We had now organized our summers at the Mount, and had acquired a small house — we used to say it was actually the smallest — in New York. I had grown very weary of our annual wanderings, and now that I had definite work to do I felt the need of a winter home where I could continue my writing, instead of having to pack up every autumn, as we had been doing for over fifteen years. Personally I should have preferred to live all the year round at the Mount, but my husband’s fondness for society, and his dislike of the New England winter cold, made this impossible; and a few years later, when he found even the climate of New York too trying, we decided to spend all our winters abroad. But meanwhile I had the amusement of adorning our sixteen-foot-wide house in New York with the modest spoils of our Italian travels, and my summers being quiet I did not so much mind the social demands of the winter. Besides, life in New York, with its theatres and opera, and its new interests of all kinds, was very different from the flat frivolity of Newport; and I was happy in my work, and in the new sense of confidence in my powers.
My literary success puzzled and embarrassed my old friends far more than it impressed them, and in my own family it created a kind of constraint which increased with the years. None of my relations ever spoke to me of my books, either to praise or blame — they simply ignored them; and among the immense tribe of my New York cousins, though it included many with whom I was on terms of affectionate intimacy, the subject was avoided as though it were a kind of family disgrace, which might be condoned but could not be forgotten. Only one eccentric widowed cousin, living a life of lonely invalidism, turned to my novels for occasional distraction, and had the courage to tell me so.
At first I had felt this indifference acutely; but now I no longer cared, for my recognition as a writer had transformed my life. I had made my own friends, and my books were beginning to serve as an introduction to my fellow-writers. But it was amusing to think that, whereas in London even my modest achievements would have opened many doors, in my native New York they were felt only as a drawback and an embarrassment. The literary life of New York had changed very little since my youth. The literary men foregathered at the Century Club, and continued to turn a contemptuous shoulder on society. Our most distinguished man of letters, William Brownell, led the life of a recluse, and though he became a dear friend it was chiefly by letter that we communicated, and only on rare occasions that I could persuade him to come to our house. I have always regretted that our friendly meetings were so rare, and so seldom occurred in a more sympathetic setting than his cramped and crowded office at Scribner’s. When he died in 1928 I tried to put into an article contributed to “Scribner’s Magazine” something of my deep admiration for the scholar and critic; but I found it difficult to convey the exquisite quality of the man. There was always an aloofness, an elusiveness in Brownell’s manner and personality, something shy and crepuscular, as though his real self dwelt in a closely-guarded recess of contemplation from which it emerged more easily and freely in writing than in speech; and indeed his letters to me, which were long and frequent, always brought him nearer than our actual encounters. As these letters concern only, or chiefly, my own works, their interest for the general reader would obviously be less than for their recipient; but to me they were a precious link with one of the rarest intelligences I have ever known.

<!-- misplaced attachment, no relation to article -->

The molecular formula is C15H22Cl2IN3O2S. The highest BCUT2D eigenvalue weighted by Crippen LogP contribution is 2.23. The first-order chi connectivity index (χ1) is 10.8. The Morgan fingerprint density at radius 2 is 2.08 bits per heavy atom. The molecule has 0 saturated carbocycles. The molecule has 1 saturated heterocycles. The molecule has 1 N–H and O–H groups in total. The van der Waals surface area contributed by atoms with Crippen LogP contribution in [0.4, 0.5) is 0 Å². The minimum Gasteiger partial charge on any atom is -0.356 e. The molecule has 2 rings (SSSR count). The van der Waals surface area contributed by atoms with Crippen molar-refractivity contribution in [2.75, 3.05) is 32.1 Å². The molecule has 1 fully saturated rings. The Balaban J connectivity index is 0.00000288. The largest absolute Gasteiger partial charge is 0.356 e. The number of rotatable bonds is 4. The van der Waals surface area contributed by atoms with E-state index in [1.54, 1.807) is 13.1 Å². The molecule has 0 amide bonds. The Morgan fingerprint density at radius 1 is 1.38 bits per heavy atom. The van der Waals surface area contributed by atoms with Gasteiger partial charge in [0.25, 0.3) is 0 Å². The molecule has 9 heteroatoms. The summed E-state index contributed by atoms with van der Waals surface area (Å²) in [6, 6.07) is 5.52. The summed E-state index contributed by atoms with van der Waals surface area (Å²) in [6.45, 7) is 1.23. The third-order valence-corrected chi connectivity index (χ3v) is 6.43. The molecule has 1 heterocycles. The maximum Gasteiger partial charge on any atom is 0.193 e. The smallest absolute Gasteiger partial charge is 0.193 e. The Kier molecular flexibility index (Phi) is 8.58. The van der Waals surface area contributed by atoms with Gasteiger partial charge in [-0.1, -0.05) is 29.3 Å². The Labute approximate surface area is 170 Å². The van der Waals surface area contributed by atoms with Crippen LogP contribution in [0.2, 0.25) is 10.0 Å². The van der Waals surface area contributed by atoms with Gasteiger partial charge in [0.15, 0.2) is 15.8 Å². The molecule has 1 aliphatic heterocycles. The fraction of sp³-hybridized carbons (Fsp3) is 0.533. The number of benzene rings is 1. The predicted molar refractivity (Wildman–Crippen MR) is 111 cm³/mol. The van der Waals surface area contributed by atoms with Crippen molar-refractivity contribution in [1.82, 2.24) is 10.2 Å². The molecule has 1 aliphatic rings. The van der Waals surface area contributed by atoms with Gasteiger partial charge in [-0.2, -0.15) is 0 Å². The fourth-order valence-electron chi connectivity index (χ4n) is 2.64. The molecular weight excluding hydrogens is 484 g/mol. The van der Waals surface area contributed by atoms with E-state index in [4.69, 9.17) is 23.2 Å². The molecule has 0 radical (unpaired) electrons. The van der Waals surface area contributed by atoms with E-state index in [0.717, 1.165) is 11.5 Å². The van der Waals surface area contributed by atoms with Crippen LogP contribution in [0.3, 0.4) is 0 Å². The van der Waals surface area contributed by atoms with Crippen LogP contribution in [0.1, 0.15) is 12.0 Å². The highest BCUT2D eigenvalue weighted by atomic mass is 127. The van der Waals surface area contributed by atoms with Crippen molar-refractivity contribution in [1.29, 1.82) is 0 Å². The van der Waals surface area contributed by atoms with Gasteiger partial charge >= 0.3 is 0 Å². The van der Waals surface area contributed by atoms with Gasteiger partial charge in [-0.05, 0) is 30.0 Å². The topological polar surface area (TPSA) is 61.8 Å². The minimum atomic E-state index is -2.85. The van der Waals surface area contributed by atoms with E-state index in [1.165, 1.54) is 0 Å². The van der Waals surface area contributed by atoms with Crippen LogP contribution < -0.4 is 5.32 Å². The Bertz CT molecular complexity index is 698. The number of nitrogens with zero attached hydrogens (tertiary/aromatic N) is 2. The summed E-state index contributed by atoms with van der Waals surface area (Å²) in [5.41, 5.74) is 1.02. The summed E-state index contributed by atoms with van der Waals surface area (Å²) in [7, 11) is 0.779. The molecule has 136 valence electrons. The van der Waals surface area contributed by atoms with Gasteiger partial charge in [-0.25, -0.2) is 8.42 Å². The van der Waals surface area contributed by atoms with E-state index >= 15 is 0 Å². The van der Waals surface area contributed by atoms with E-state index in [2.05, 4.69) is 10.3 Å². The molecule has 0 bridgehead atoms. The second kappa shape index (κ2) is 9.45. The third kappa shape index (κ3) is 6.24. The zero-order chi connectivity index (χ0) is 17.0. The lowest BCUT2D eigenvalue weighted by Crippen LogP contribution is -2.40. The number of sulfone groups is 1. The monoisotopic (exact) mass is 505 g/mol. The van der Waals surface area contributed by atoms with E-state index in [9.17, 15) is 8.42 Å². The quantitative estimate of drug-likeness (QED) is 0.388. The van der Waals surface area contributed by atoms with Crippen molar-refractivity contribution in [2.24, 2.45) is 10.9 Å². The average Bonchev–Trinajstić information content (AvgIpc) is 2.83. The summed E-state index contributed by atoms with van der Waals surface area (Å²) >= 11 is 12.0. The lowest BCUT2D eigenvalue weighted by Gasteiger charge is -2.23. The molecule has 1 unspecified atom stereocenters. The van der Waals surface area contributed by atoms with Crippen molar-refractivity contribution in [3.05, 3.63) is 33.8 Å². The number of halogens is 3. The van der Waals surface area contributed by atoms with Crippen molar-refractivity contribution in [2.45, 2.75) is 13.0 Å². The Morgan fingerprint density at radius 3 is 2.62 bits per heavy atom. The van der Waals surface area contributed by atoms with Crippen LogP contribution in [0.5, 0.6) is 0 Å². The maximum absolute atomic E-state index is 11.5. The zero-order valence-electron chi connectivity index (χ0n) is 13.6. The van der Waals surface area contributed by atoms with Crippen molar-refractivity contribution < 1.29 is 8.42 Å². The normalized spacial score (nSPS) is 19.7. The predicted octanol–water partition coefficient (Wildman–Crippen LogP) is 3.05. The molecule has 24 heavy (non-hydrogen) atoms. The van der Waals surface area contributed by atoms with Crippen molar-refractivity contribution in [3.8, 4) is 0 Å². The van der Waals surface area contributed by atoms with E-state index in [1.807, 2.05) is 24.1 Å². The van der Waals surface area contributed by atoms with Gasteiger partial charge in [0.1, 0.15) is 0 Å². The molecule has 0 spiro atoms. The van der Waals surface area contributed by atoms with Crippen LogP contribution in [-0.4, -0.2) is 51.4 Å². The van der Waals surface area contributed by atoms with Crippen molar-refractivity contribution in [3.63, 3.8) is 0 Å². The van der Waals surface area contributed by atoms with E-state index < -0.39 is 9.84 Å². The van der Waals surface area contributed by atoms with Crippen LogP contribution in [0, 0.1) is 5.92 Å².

In writing of Brownell after his death it was inevitable that I should associate with his name that of Edward Burlingame, for many years Brownell’s colleague in the house of Scribner, where he edited the magazine. I said of the two: “I do not think I have ever forgotten one word of the counsels they gave me,” and the assertion is as true today as it would have been in my youth. In Edward Burlingame also I found a devoted personal friend, as well as a literary advisor. During his editorship he raised “Scribner’s Magazine” to the highest level compatible with the tastes of the American magazine public — then apparently a higher one than now. Burlingame, who used to come and dine now and then with his wife, was far more sociably inclined than his colleague. He was a man of real cultivation, a good linguist, and genuinely interested in modern literature. It was thanks to him that Scribner had published Stevenson’s best prose, and Burlingame’s ambition was to keep his magazine on a level with the standard then established. He was a good-looking man whose quiet dignity of manner masked an acute sense of humour and a patient cordiality which many a young author must have had reason to bless as I did. I remember once saying to him (a propos of some young woman in straitened circumstances, whose manuscript he had reluctantly had to refuse): “How hard it must be to say ‘no’ in such cases!” But he answered quietly: “Not as hard as you think, because if one isn’t cruel at first one has to be so much crueller afterward.” Another of his wise answers was occasioned by my coming to him one day (in the new flush of my success) bearing with me, as it were, an armful of unwritten short stories. He listened patiently to my plans, and then said: “If I were you I wouldn’t be in such a hurry. You mustn’t risk becoming A MAGAZINE BORE.” Lastly I owe to him the neatest formulation I know of one of the first principles of every art: “You can ask your reader to believe whatever you can induce him to believe.” These axioms have remained with me as applicable not only to literature but to life: and Burlingame abounded in such wisdom.